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Joyful Musings--a weekly blog

Joyful Parenting Coaching is focused on clarity, consistency, connection, being an effective parent, finding balance as a parent, and above all being a confident and joyous parent. Topics include communication, having difficult conversations, having constructive conversations, chores, routines, family meetings,  I teach parent education and parenting classes because parenting is a skill—not something we are born knowing. Get the parenting skills you need today!

Filtering by Tag: teaching

Why Does My Kid Behave Like That?

Elisabeth Stitt

Parents are often baffled by their children’s misbehavior.  Worse, they are often hurt by their children’s behavior.  I believe the hurt comes from reacting to the behavior as if the child were an adult and not keeping in mind that most children do not have the emotional maturity to get their needs met through effective communication.  Not being able to use language to communicate their needs, they use their behavior.

Fortunately, if you can interpret the misbehavior correctly, you have a good chance of meeting the child’s need.  According to the work of researchers and educators like Linda Albert, Don Dinkkmeyer (Sr. and Jr. and Rudolf Dreikurs, misbehavior often comes from one of these four needs:  Attention, Power, Revenge and Avoidance of Failure.  Let’s take a look at each. 

Attention

When a child is doing something to get attention, the adult often feels irritated or annoyed.  Quite likely the adult is busy or trying to get through something and resents being interrupted from his current task. 

Let’s say that you are making cookie dough, so your kids can decorate cookies.  You are busy measuring and mixing and paying attention to the recipe.  The more absorbed you become with your recipe, the more disconnected from you your child feels.  Because you are your child’s source of security, feeling disconnected from you is scarier than any other reaction you are likely to give.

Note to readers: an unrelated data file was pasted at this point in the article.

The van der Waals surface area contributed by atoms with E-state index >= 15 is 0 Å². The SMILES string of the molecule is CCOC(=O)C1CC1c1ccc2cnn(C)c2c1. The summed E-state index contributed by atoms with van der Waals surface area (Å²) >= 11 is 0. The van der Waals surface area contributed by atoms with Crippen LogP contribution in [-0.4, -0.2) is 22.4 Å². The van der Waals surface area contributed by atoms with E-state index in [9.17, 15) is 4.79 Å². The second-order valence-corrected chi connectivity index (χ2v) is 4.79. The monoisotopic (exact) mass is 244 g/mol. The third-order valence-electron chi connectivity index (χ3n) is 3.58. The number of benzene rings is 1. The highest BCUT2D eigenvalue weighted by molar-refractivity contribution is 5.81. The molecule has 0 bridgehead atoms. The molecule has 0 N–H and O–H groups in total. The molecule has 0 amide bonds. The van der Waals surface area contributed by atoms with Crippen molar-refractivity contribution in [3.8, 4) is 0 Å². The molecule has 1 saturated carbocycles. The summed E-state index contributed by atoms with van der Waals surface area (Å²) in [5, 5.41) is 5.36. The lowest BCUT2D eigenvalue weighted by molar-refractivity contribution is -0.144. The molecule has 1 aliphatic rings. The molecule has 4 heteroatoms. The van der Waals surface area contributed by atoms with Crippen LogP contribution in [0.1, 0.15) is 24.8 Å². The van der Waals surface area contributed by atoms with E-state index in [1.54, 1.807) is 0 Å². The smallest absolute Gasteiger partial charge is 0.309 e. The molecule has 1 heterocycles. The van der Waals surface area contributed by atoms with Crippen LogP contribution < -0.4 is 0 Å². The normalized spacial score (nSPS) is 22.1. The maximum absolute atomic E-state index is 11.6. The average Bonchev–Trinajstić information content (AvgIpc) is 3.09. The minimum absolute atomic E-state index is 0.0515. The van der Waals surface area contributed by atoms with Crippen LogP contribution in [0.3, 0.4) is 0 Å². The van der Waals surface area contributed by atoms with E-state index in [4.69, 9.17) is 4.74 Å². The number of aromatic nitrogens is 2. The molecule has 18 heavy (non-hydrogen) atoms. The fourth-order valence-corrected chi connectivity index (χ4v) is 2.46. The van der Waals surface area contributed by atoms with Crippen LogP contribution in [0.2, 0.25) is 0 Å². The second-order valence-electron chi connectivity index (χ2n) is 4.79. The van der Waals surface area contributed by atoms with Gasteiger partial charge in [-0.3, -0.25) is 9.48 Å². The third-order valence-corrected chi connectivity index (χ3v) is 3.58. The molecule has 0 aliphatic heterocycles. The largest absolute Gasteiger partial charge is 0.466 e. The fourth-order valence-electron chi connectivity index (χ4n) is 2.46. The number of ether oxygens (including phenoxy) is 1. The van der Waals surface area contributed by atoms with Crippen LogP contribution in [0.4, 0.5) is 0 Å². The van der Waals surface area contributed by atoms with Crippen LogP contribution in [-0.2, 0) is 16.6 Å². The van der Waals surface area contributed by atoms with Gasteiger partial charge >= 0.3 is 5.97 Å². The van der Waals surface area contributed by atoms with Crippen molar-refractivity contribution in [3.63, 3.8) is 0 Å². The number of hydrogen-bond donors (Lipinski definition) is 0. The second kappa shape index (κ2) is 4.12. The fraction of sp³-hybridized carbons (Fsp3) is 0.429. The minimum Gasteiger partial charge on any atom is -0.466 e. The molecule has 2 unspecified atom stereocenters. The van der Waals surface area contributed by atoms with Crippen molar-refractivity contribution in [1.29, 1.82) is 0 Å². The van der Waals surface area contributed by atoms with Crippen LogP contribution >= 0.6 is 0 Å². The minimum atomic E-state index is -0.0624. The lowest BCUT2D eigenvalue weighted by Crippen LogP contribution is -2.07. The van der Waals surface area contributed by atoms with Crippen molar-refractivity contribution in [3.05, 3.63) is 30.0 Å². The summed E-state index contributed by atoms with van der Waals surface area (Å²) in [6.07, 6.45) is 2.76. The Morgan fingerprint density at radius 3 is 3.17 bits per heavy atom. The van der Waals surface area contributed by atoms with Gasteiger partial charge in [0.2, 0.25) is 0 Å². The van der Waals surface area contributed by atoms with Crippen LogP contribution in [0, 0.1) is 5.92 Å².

To get your attention, so he feels connected again, your child begins play with the flour in the jar, running it through his hands.  Seeing it, you scold him in an annoyed voice and remind him of his promise to be good.  He stops for a moment, but soon his need for connection grows bigger than his fear of your reaction, so he starts banging the wooden mixing spoon on the tabletop.  This time you bark at him a little more strongly until he stops.

By the time the dough is ready, you are feeling resentful that he hasn’t let you get on in peace and really don’t even want to make cookies with the kids.  He feels tense and even more disconnected.

What can you do? 

Ideally, when you get that annoyed or irritated feeling, you will see it as a sign of your child’s lack of connection and will strive to find a way to connect even as you continue with your task.  Perhaps you will just look at him and lovingly acknowledge that it is hard to wait.  Perhaps you will be willing to sacrifice a cup of flour and give him two small bowls so he can practice measuring a teaspoon from one bowl and dumping it in another.  If he is old enough to read, perhaps you will put him in charge of reading the ingredients to you. 

Power

It is natural for children to want to feel that they are in control of their own lives.  We all want to feel we have choice and can affect the outcome of things; children are not different.  Power can come out in the form of bossiness as in, “You have to let me measure the flour!” Or can come in the form of refusal as in, “No, I’m not going to measure the flour and you can’t make me!”  In both cases, the child just doesn’t want to be told what to do.  The passive child will simply ignore your requests (but make no mistake, the goal of the behavior is still a bid for power).